Blood Markers Offer Hope for Chronic Kidney Disease

Chronic kidney disease may be diagnosed earlier, thanks to newly discovered blood markers

/ Author:  / Reviewed by: Jennifer Gershman, PharmD, CPh

(RxWiki News) Chronic kidney disease is a growing health problem in the US. But a new discovery may help.

A new study from Germany found that certain blood markers may signal chronic kidney disease (CKD). This finding could potentially lead to earlier and improved diagnosis and help doctors monitor the health of CKD patients.

CKD is the gradual loss of kidney function. While its cause isn't always known, any condition that damages the blood vessels, such as diabetes or high blood pressure, can lead to CKD.

"Up to 10 percent of adults in America have kidney disease, but current blood tests only detect this condition when half of kidney function is lost," said David Winter, MD, chief clinical officer, president and chairman of the board of Baylor Health Care System's HealthTexas Provider Network, in an interview with RxWiki News. "We need better blood markers that identify kidney disease earlier. Those with diabetes and hypertension are more susceptible to kidney disease."

Healthy kidneys filter waste and excess fluids from the blood, which are then excreted as urine. When CKD reaches an advanced stage, dangerous levels of fluid, electrolytes and wastes can build up in the body. CKD can progress to end-stage kidney failure, which is fatal without artificial filtering (dialysis) or a kidney transplant. However, early detection and treatment can often keep CKD from getting worse.

Measures of kidney function are usually based on blood concentrations of creatinine, which only begin to rise after 50 percent of the kidneys' function has been lost. Creatinine is a chemical waste product that's produced by the body's muscles. Healthy kidneys filter creatinine from the blood into the urine.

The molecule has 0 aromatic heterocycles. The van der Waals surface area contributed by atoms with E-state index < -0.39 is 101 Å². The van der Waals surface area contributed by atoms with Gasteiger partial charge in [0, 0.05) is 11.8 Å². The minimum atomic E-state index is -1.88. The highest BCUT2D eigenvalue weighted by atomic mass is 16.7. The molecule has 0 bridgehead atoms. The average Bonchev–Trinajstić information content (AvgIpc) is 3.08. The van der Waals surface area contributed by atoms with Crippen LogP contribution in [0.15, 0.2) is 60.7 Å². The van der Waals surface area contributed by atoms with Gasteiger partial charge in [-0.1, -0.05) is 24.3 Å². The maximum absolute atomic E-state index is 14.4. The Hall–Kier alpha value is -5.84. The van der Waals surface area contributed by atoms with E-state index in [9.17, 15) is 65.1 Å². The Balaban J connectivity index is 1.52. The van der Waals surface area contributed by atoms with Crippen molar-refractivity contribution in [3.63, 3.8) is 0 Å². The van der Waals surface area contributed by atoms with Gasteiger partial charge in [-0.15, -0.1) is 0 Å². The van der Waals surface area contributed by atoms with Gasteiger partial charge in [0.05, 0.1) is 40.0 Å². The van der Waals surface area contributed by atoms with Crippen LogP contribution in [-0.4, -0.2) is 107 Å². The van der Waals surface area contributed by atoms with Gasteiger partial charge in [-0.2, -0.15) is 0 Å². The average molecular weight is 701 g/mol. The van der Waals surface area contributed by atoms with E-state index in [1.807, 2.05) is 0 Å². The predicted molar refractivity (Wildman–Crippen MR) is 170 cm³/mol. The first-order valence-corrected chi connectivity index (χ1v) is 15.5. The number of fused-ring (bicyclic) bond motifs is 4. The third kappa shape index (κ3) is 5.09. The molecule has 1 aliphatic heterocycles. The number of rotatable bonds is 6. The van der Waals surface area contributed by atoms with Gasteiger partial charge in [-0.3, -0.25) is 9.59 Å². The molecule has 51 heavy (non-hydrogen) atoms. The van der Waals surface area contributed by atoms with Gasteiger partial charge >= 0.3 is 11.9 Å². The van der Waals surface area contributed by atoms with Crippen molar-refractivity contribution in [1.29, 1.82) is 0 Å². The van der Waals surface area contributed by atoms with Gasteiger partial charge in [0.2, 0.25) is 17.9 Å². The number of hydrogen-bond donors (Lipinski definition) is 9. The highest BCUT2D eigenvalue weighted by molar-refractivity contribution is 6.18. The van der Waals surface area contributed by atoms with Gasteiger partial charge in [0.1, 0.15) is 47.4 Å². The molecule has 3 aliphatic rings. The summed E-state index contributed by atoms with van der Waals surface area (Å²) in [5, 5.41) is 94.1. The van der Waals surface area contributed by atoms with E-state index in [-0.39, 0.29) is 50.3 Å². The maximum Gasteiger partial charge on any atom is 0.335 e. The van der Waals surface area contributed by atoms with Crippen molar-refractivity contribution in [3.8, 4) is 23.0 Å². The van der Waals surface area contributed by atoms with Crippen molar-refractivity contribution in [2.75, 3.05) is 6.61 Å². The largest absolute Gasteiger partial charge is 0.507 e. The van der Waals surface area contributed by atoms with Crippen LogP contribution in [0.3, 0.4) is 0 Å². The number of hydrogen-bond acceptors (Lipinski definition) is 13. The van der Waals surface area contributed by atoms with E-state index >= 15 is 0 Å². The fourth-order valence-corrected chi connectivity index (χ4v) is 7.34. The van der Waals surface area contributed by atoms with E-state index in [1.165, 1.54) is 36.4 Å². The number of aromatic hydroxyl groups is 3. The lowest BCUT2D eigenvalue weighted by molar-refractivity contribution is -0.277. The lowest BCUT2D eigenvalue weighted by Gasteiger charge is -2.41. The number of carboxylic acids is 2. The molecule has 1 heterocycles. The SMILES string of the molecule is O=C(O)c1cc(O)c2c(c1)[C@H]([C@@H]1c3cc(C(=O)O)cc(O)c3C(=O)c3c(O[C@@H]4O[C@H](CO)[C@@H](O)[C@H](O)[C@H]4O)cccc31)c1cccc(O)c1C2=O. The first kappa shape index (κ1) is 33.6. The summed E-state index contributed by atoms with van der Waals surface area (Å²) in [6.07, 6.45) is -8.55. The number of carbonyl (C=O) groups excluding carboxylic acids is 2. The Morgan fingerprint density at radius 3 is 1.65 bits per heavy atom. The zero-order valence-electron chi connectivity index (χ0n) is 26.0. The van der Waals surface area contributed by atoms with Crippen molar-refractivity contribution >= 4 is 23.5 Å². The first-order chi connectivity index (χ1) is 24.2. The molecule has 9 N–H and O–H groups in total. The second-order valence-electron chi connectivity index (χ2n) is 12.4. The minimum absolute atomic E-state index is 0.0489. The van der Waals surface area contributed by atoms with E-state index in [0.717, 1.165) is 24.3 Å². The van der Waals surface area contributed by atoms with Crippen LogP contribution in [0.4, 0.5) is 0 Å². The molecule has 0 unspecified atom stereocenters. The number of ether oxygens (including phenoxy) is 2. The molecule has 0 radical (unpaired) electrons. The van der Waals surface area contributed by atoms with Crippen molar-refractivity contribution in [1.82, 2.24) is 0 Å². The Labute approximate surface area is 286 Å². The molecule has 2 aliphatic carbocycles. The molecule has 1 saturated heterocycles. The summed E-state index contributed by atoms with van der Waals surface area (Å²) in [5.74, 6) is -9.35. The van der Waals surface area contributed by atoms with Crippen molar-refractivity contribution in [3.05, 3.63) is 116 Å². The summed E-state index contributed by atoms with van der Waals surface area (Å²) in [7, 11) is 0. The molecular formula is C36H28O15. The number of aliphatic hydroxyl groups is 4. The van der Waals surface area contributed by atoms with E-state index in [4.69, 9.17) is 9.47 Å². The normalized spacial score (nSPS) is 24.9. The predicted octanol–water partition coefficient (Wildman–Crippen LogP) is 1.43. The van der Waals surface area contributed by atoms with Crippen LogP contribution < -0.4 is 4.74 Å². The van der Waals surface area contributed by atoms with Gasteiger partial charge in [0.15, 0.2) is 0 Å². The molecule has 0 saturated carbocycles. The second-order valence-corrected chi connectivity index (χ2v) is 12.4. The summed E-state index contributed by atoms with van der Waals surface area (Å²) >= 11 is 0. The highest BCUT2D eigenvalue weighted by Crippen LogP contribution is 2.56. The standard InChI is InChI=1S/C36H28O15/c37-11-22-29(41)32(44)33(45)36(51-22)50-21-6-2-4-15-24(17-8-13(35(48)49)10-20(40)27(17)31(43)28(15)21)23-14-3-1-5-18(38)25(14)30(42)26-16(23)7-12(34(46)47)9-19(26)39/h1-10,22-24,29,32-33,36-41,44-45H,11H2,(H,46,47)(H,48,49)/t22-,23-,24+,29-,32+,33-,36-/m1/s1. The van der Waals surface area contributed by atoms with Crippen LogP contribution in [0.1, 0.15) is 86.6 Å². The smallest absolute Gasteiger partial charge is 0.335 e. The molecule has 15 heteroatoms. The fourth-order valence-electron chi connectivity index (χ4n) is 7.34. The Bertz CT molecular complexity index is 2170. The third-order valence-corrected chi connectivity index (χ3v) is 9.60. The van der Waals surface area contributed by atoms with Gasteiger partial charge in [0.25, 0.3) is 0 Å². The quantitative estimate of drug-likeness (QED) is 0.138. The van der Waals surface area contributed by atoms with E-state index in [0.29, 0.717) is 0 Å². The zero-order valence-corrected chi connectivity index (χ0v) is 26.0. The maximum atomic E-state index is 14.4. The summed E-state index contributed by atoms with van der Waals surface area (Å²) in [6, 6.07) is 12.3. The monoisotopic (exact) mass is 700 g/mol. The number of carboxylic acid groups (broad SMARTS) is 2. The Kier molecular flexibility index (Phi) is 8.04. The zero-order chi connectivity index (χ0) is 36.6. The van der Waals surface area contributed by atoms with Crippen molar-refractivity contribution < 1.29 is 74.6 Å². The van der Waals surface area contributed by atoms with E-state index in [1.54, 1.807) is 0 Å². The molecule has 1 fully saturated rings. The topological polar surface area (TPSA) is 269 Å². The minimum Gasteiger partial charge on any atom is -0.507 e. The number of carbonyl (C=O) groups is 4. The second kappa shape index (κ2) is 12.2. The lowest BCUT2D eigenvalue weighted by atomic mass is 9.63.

For this study, a team of researchers led by Anna Köttgen, MD, MPH, a professor of epidemiology at the University of Freiburg in Germany, measured the concentrations of almost 500 metabolites in the blood of several thousand patients.

Metabolites are molecules produced during the body's metabolic process. When kidney function is impaired, metabolite concentrations in the blood can rise.

Dr. Köttgen and team found six metabolites in the blood of these patients that had strong links to kidney function.

Two of the metabolites (pseudouridine and C-mannosyltryptophan) were as accurate as creatinine levels in measuring kidney function and CKD progression.

According to the National Kidney Foundation, more than 26 million US adults have CKD (at various levels of seriousness), and millions more are at risk.

This study was published Oct. 8 in the Journal of the American Society of Nephrology.

The German Federal Ministry of Education and Research, the German Center Diabetes Research and the European Commission Seventh Framework Programme funded this research. Several study authors disclosed applying for a patent for precise estimation of CKD using these blood markers.

Review Date: 
October 13, 2015
Last Updated:
October 14, 2015